Indeed, doubt and insecurity are feelings that can paralyze us and hinder creativity if we allow them. But when artists begin to think of their work in a more positive light, doors open and success follows. Simply telling yourself, “I can do this,” or, “This is possible,” works wonders. And remember that the first few years of an artist’s career—being the new kid on the block—is actually a really magical and memorable time. So enjoy it.
The Thriving Artist’s Mind-Set
Creating a flourishing art practice comes from passion, talent, and hard work. Promoting your work means that people will know what you do. And selling your work will support your livelihood and allow you to make even more art. This is the “thriving artist’s mind-set.” Artists who possess this mentality are not frightened by the notion of making money. They think in terms of possibility and abundance, not limits and scarcity. They’ve given themselves permission to thrive.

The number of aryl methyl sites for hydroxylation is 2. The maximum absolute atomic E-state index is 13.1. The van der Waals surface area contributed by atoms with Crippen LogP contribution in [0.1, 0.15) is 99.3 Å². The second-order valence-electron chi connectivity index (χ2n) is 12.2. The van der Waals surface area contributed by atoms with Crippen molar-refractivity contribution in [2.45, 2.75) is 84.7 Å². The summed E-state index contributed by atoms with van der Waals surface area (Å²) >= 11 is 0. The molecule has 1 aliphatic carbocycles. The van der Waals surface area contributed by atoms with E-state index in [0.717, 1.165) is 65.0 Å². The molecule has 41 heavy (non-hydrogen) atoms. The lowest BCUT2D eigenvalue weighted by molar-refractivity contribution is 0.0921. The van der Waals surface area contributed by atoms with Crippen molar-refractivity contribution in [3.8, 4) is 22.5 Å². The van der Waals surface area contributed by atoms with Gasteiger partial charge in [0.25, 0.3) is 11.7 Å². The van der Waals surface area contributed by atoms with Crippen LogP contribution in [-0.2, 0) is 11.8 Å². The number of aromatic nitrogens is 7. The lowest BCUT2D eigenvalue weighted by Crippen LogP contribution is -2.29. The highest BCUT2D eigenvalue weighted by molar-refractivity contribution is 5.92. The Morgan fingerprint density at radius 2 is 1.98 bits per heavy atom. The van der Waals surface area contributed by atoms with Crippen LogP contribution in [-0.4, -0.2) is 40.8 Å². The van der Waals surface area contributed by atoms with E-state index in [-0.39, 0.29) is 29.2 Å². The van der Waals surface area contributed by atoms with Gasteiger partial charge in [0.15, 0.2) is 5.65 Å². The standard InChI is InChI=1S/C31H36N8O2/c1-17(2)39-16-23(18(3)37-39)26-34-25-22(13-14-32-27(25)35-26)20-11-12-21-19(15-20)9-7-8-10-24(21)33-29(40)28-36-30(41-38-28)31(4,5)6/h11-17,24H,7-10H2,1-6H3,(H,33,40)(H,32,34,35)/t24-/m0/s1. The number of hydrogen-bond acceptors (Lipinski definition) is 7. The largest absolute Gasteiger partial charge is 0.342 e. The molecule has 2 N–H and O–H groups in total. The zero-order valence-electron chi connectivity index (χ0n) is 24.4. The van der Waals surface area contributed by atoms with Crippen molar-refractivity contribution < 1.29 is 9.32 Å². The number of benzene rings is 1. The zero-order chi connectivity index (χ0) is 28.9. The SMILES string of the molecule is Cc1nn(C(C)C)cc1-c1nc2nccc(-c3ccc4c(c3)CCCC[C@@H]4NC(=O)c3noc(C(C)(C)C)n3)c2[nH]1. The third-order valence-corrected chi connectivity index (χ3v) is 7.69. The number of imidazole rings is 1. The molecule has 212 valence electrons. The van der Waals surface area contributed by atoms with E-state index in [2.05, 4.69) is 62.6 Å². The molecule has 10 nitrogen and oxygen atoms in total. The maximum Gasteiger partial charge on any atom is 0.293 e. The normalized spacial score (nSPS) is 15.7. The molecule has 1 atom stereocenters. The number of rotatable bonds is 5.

#1 Find Your Voice
Developing your voice can be a lifetime journey, a continual process of discovery and reinvention. As you get older, your values and drives may change and you may learn new techniques—and all this affects your voice and the work you create. Everyone’s progress will be different, and there is always a bit of trial and error involved. If you create work that doesn’t feel authentic, that’s also an important realization—and helps eliminate what you shouldn’t be doing.
#2 Create Art for Yourself
Often when you start creating art, there’s a common misunderstanding that there is one correct way to paint a picture or throw a pot—that the process you learned is the method everyone is supposed to use. Your initial technique will likely be a great foundation, but make sure it doesn’t become so fixed that it locks you into just one style or even subject matter. It’s an incredibly liberating moment to start making work that reflects your identity and core aesthetic—not that of your teachers or your classmates.